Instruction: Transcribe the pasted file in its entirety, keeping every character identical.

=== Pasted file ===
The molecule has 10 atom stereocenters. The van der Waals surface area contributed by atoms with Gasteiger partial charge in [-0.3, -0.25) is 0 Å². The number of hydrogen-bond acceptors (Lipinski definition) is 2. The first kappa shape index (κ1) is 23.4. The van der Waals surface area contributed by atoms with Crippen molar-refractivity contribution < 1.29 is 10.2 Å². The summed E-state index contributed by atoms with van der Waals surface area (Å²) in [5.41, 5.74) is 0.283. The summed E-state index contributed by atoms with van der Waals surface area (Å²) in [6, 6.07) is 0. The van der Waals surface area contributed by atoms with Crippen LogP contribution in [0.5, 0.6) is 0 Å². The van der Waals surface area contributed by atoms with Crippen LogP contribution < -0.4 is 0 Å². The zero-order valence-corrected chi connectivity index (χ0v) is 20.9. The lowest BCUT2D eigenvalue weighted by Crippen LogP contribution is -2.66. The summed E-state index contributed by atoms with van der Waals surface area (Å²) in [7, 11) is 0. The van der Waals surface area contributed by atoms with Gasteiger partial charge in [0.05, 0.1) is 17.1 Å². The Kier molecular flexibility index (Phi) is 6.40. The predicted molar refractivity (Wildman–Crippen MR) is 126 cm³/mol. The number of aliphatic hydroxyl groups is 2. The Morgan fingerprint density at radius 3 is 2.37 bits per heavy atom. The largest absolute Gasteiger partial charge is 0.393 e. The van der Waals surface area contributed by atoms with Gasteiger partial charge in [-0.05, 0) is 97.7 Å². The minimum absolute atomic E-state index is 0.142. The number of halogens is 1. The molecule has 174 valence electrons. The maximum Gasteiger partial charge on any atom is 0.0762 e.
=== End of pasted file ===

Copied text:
The molecule has 10 atom stereocenters. The van der Waals surface area contributed by atoms with Gasteiger partial charge in [-0.3, -0.25) is 0 Å². The number of hydrogen-bond acceptors (Lipinski definition) is 2. The first kappa shape index (κ1) is 23.4. The van der Waals surface area contributed by atoms with Crippen molar-refractivity contribution < 1.29 is 10.2 Å². The summed E-state index contributed by atoms with van der Waals surface area (Å²) in [5.41, 5.74) is 0.283. The summed E-state index contributed by atoms with van der Waals surface area (Å²) in [6, 6.07) is 0. The van der Waals surface area contributed by atoms with Crippen LogP contribution in [0.5, 0.6) is 0 Å². The van der Waals surface area contributed by atoms with Crippen LogP contribution < -0.4 is 0 Å². The zero-order valence-corrected chi connectivity index (χ0v) is 20.9. The lowest BCUT2D eigenvalue weighted by Crippen LogP contribution is -2.66. The summed E-state index contributed by atoms with van der Waals surface area (Å²) in [7, 11) is 0. The van der Waals surface area contributed by atoms with Gasteiger partial charge in [0.05, 0.1) is 17.1 Å². The Kier molecular flexibility index (Phi) is 6.40. The predicted molar refractivity (Wildman–Crippen MR) is 126 cm³/mol. The number of aliphatic hydroxyl groups is 2. The Morgan fingerprint density at radius 3 is 2.37 bits per heavy atom. The largest absolute Gasteiger partial charge is 0.393 e. The van der Waals surface area contributed by atoms with Gasteiger partial charge in [-0.05, 0) is 97.7 Å². The minimum absolute atomic E-state index is 0.142. The number of halogens is 1. The molecule has 174 valence electrons. The maximum Gasteiger partial charge on any atom is 0.0762 e.